This decadrachm represents special issues of the local Babylonian coinage, which normally took the form of lion staters. The obverse type of the tetradrachm was traditionally interpreted as commemorating Alexander’s defeat of the Indian king Poros at the battle of the Hydaspes. Pointing out that Alexander treated Poros with honor after the battle, Price argued that that he was unlikely to have denigrated his new ally on his coinage. The tetradrachms portray the Indian elephant and long bow, well attested elements of Poros’ army, but again Price argued that both weapons were ineffective in the battle of the Hydaspes. Price concluded that the coins were issued in the course of Alexander’s Indian campaigns, not afterward and that the obverse of the decadrachm very likely portrays the defeat of Poros while he was still Alexander’s enemy. Price emphasized that these coins could serve as symbols of Alexander’s policy of “concord and community” vis-a-vis the conquered peoples of the east. This interpretation does not adequately explain why such propaganda should have employed Indian themes to impress a Babylonian or Elymaean audience, nor does it account for the production of the decadrachm, an unprecedented coin denomination in the region, and one that was almost always a presentation piece. It seems less strained to view these coins as part of the victory donative paid out to the army upon Alexander’s return to Babylon, in this case to native auxiliaries. Price claimed that the specimens in the Iraq, 1973 hoard were too worn to have been struck in 325, but the typical poor striking of these coins makes it difficult to assess actual wear. A thorough review and critique of earlier scholarship is available in Holt’s Alexander the Great and the Mystery of the Elephant Medallions. Holt offers an exhaustive analysis of the iconography of these issues; especially illuminating is his perception that the reverse type of the decadrachms, showing Alexander holding a thunderbolt, gives him credit for the monsoon that aided his army in the battle against Poros. Holt identifies the elephant decadrachms and tetradrachms as aristeia, awards for meritorious service on the battlefield. Like Price, he argues that these coins must have been produced in the course of Alexander’s campaign (though after rather than before the battle of the Hydaspes); the poor striking technique and lack of metrological control are offered as evidence for their issue by a temporary or Indian mint. These deficiencies are also consistent with an origin at the satrapal workshop of Babylon. Founded by Mazaeus, this facility was distinct from Alexander’s royal mint and specialized in the production of lion staters during Alexander’s lifetime, see H. Nicolet-Pierre, “Argent et or frappes en Babylonie entre 331 et 311 ou de Mazdai a Seleucos,” Travaux Le Rider, pp. 285-286. The lion staters of this workshop are often poorly struck and notoriously irregular in weight. Striking coins the size of decadrachms would have been a particular challenge for a mint with such rudimentary technical skills. Gemini2, 144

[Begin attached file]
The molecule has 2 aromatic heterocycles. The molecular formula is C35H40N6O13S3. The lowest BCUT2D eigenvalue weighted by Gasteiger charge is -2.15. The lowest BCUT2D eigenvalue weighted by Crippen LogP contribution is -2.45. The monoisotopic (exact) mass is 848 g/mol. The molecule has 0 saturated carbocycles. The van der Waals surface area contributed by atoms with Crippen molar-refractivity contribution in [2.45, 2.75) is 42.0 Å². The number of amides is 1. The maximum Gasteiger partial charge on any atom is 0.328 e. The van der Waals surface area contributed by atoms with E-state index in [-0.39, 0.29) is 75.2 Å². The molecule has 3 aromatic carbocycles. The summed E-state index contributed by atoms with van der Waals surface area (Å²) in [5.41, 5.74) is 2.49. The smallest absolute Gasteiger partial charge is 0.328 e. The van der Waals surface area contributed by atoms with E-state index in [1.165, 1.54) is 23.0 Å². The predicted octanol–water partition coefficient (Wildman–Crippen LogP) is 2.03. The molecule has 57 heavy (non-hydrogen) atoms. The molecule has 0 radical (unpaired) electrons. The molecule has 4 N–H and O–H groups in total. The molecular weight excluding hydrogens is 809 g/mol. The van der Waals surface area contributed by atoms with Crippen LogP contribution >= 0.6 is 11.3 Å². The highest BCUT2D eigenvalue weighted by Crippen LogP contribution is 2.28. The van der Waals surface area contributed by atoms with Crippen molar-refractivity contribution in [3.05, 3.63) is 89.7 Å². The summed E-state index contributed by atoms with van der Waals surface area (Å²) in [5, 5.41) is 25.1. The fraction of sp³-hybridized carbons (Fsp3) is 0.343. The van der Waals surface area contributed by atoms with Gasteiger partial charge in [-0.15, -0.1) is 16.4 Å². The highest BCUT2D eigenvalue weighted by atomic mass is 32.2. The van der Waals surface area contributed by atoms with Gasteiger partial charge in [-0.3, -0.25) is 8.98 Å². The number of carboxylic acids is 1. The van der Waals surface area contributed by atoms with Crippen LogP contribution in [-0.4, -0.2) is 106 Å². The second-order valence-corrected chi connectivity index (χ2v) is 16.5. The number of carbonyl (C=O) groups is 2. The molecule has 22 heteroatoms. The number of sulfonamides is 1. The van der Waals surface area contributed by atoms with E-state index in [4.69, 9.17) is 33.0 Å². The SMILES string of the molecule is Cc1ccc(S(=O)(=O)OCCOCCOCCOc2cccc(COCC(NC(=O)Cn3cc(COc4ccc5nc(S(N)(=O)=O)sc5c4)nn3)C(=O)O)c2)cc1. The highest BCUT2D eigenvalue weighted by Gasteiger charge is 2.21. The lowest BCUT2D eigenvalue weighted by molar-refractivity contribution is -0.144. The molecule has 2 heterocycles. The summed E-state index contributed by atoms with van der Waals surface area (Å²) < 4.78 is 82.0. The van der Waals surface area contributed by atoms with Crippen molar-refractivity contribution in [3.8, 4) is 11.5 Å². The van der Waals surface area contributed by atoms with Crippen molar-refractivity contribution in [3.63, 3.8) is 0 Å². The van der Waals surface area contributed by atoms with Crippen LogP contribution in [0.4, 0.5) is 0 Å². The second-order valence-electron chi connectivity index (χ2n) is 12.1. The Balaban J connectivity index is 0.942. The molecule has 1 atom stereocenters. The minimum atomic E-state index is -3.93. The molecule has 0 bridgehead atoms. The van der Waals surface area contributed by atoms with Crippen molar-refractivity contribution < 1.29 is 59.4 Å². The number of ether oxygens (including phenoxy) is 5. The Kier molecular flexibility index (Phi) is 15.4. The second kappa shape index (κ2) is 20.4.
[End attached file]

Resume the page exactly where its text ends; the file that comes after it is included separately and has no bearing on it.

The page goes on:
Alexander on Bucephalus right, lancing at a mahout and his master on Indian elephant right, both of whom look backward, the master grasping the end of Alexander’s sarissa with his right hand, the mahout brandishing spear in raised right hand and holding two spears in left
Alexander wearing military attire and sword, standing facing, head left, holding thunderbolt in extended right hand, left hand holding spear set on ground to right; above, Nike flying right, crowning him with wreath held in both her hands; monogram to left
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